Barbera: Kawasaki 'fooled' us over MotoGP plans

"Then we fully realised what the situation was and we felt that we'd been fooled. Of all the things that we'd been promised, nothing came true" - Hector Barbera.
Barbera, Grand Prix of the Americas 2014
Barbera, Grand Prix of the Americas 2014
© Gold and Goose

Hector Barbera has launched a scathing attack on what he claims was a string of broken promises from Kawasaki to provide factory support to the Avintia team in MotoGP this season.

The Spanish team has run its own Kawasaki ZX-10R based machines in MotoGP for the past three years, initially under the CRT rules and then the new-for-2014 Open class.

"The goal for this season was that Kawasaki would participate in the championship with us as a factory team," Barbera told the official MotoGP website. "And therefore we would have factory development and factory support.

"The reality was that when the season began nobody from the factory came. We had no support. The data would go to Akira, which is a third-party tuner and not to Kawasaki. The development from race to race was minimal. It all came from Akira and not Kawasaki.

"That's when we began to lose motivation a little bit... whatever we did get was worse than what we already had, because it was obviously not manufactured by the Kawasaki factory but by this group of engineers from Akira.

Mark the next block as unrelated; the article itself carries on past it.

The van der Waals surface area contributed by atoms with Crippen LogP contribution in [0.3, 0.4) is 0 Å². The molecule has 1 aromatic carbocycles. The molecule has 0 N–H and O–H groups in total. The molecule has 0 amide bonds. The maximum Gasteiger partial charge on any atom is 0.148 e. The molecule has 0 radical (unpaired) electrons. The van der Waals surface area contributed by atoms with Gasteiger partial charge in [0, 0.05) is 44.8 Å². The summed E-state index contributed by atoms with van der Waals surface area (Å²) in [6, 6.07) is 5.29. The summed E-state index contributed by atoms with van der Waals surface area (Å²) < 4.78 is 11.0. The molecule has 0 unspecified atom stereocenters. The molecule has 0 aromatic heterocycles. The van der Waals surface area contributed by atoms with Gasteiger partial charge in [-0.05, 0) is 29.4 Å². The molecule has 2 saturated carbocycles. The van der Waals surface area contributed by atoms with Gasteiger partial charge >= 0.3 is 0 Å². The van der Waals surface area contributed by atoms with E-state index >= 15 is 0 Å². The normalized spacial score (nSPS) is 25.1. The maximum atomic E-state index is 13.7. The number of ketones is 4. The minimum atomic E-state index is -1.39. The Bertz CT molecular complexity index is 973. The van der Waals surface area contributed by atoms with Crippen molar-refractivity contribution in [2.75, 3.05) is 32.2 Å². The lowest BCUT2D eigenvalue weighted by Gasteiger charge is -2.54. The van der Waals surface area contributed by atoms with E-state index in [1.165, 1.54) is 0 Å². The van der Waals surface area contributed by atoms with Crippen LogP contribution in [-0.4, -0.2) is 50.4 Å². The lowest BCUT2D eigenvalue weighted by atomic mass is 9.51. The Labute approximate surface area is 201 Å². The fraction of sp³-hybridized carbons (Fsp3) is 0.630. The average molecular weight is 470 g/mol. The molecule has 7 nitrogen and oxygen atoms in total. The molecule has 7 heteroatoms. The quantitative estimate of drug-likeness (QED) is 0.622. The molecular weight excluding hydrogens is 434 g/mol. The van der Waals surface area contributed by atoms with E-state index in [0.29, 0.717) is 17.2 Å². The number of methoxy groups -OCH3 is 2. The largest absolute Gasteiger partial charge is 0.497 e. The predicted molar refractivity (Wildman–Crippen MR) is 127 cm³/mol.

"Then we fully realised what the situation was and we felt that we'd been fooled. Especially me. I felt very disappointed because at the end of the day, it's me who has to be on-board the bike. Of all the things that we'd been promised, nothing came true."

The Spaniard then gave the specific example of suspension: "We were promised that we would have official Showa suspension, but the season began and we were just given standard Showas to try. It was supposed to be just to prepare the bikes quickly for the tests, but in the end it was the suspension we had for the whole season. Nobody from Showa came. It was just standard suspension. It was another example of how bad things were."

Salvation finally arrived in the form of an agreement between Avintia and Ducati, which included handing an Open class Desmosedici to Barbera for the final five rounds of this season. Team-mate Mike di Meglio will also move to the Italian machinery for 2015.

"From Barcelona onwards we were looking for a way out of the situation," Barbera revealed. "It's unbelievable that Ducati has given us the opportunity to ride this bike. Gigi Dall'Igna has seen me grow in the other categories and the fact he's given me the Ducati means he believes in our potential. The support from Carmelo [Ezpeleta] has also been very important. He understood how much we were struggling. The arrival of Ducati has changed everything for the better."

After scoring just two points on the Avintia machine this year, Barbera has already claimed 19 points on the Ducati - including fifth place at Phillip Island.

Kawasaki raced in MotoGP as a factory team from 2003 to 2008, when it announced a withdraw due to the financial crisis - but was ultimately forced to run an unofficial 'Hayate' entry in 2009 for contractual reasons.

While Suzuki and Aprilia will return to take on Honda, Yamaha and Ducati in MotoGP next season - with KTM planning a 2017 debut - Kawasaki remains on the sidelines.

Read More